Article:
Minneapolis tests prototype mulching mower
In 1990, when the Minneapolis Parks and Recreation department was offered the opportunity to test a prototype mulching mower by Toro, District Maintenance Supervisor Stephen Vogen jumped. “We were already hip to the fact that these machines were coming out on the market,” he says. “We knew we had a need for recycling decks, and this gave us a chance to test the mower while it was still being developed.”
He discovered during the course of the trials that the mulching feature would allow the city to cut the number of man hours, as well as the number of mowers, necessary to meet its parks and recreation maintenance requirements.
“We have approximately 5,000 acres to cut in the parks system, and we’re on a 10-day cutting rotation,” says Vogen. But especially during the spring and wet periods when there is a surge in grass growth, cutting crews cannot get to the same locations within 10 days.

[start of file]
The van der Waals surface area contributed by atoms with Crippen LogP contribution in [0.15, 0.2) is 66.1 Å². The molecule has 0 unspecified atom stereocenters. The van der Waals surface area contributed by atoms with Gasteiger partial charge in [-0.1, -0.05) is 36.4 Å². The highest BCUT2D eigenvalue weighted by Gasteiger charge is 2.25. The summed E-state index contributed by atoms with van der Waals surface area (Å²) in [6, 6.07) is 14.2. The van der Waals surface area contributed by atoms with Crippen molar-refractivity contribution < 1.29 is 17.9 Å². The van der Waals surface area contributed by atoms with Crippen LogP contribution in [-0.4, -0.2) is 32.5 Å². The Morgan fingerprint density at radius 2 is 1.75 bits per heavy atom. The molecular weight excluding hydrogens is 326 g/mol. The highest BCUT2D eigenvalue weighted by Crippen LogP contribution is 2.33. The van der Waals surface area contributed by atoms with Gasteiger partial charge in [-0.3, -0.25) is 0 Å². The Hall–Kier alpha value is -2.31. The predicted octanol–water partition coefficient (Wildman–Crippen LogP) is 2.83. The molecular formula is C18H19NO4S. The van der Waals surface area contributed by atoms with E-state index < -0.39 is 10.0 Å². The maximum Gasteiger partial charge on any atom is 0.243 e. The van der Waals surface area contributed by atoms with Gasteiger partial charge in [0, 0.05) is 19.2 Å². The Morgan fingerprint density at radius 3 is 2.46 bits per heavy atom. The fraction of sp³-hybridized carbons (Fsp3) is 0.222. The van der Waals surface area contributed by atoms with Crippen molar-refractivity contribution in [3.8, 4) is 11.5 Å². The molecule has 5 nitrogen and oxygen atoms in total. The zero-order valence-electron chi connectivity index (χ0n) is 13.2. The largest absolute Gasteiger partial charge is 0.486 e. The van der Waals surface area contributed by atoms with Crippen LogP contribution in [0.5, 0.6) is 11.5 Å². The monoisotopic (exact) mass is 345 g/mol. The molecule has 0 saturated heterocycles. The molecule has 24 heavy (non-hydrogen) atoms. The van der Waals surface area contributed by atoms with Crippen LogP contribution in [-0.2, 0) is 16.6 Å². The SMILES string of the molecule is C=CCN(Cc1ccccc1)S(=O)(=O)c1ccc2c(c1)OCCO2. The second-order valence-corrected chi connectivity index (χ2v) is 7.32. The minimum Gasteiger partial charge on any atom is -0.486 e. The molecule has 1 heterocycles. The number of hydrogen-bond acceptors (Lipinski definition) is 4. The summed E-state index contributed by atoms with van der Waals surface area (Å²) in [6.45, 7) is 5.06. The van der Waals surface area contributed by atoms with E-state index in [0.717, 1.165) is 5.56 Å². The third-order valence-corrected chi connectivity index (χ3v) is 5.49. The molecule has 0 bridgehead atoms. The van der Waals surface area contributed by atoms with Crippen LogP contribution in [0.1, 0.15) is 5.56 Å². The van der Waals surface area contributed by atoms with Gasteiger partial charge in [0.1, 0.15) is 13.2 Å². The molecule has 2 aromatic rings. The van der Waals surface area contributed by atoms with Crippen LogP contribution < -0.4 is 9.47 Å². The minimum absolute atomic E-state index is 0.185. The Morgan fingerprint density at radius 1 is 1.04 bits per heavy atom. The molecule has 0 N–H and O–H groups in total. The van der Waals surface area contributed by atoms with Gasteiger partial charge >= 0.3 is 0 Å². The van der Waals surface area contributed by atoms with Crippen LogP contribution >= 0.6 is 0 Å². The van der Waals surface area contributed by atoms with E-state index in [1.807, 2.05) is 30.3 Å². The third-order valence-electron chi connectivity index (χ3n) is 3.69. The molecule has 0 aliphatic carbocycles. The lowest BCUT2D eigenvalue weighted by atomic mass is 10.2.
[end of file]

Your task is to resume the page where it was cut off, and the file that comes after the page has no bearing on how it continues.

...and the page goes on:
A few years ago, delays such as this were compounded by the crews’ inability to cut the resulting higher grass in one pass.About a quarter of the time, when grass was getting long, we were leaving windrows and double cutting,” says Vogen. “It was slowing us down.”
With recycling decks, however, mowing was smoother. “We found that with long grass we had to cut a little slower, but ultimately it was faster because we weren’t taking the time to cut a second time,” Vogen says.
In addition to saving time, the recycling decks enhance safety along the mowing routes, he adds. “Because the equipment is self-contained, we can cut much closer to areas such as athletic fields and play, grounds while people are there. Before, we were worried about something being thrown from [the mower’s] chute.”
By 1991, the parks and recreation department was ready to lease 18 of the new mowers, reducing its mower fleet by five. Since then, the department has eliminated two more units. All but a few of the remaining 72-inch mowers in the parks department have recycling decks.
“We’ve cut costs,” says Vogen. “We like the way the grass looks, and we do a better job in fewer hours.”